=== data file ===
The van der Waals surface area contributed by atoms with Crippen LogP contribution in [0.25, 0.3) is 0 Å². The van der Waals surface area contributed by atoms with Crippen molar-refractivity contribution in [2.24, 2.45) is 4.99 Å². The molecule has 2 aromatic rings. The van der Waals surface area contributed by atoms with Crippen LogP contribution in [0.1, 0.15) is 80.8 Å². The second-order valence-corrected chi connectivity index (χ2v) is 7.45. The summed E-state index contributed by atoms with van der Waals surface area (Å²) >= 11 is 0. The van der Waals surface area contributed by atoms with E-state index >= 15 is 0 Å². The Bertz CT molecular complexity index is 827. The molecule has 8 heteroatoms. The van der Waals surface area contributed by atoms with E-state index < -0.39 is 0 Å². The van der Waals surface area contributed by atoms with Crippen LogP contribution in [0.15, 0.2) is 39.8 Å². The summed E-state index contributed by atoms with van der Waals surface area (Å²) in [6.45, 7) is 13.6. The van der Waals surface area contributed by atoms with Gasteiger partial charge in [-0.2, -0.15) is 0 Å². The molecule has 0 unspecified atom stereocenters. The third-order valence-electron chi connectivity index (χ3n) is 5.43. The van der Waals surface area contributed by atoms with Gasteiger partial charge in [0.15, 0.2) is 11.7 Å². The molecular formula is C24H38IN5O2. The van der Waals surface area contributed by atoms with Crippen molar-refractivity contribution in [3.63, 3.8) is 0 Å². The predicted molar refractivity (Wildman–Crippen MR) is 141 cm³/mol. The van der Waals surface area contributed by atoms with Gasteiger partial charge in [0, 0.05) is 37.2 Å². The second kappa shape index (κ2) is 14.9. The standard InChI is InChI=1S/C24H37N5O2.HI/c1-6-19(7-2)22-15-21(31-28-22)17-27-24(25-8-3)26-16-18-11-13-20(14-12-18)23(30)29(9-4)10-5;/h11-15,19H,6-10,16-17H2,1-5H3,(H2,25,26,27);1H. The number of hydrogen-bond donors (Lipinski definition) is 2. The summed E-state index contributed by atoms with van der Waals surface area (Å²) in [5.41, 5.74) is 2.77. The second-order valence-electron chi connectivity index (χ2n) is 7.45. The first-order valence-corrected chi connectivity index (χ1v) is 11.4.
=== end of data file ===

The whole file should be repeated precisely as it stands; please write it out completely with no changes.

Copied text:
The van der Waals surface area contributed by atoms with Crippen LogP contribution in [0.25, 0.3) is 0 Å². The van der Waals surface area contributed by atoms with Crippen molar-refractivity contribution in [2.24, 2.45) is 4.99 Å². The molecule has 2 aromatic rings. The van der Waals surface area contributed by atoms with Crippen LogP contribution in [0.1, 0.15) is 80.8 Å². The second-order valence-corrected chi connectivity index (χ2v) is 7.45. The summed E-state index contributed by atoms with van der Waals surface area (Å²) >= 11 is 0. The van der Waals surface area contributed by atoms with E-state index >= 15 is 0 Å². The Bertz CT molecular complexity index is 827. The molecule has 8 heteroatoms. The van der Waals surface area contributed by atoms with E-state index < -0.39 is 0 Å². The van der Waals surface area contributed by atoms with Crippen LogP contribution in [0.15, 0.2) is 39.8 Å². The summed E-state index contributed by atoms with van der Waals surface area (Å²) in [6.45, 7) is 13.6. The van der Waals surface area contributed by atoms with Gasteiger partial charge in [-0.2, -0.15) is 0 Å². The molecule has 0 unspecified atom stereocenters. The third-order valence-electron chi connectivity index (χ3n) is 5.43. The van der Waals surface area contributed by atoms with Gasteiger partial charge in [0.15, 0.2) is 11.7 Å². The molecular formula is C24H38IN5O2. The van der Waals surface area contributed by atoms with Crippen molar-refractivity contribution in [3.63, 3.8) is 0 Å². The predicted molar refractivity (Wildman–Crippen MR) is 141 cm³/mol. The van der Waals surface area contributed by atoms with Gasteiger partial charge in [0, 0.05) is 37.2 Å². The second kappa shape index (κ2) is 14.9. The standard InChI is InChI=1S/C24H37N5O2.HI/c1-6-19(7-2)22-15-21(31-28-22)17-27-24(25-8-3)26-16-18-11-13-20(14-12-18)23(30)29(9-4)10-5;/h11-15,19H,6-10,16-17H2,1-5H3,(H2,25,26,27);1H. The number of hydrogen-bond donors (Lipinski definition) is 2. The summed E-state index contributed by atoms with van der Waals surface area (Å²) in [5.41, 5.74) is 2.77. The second-order valence-electron chi connectivity index (χ2n) is 7.45. The first-order valence-corrected chi connectivity index (χ1v) is 11.4.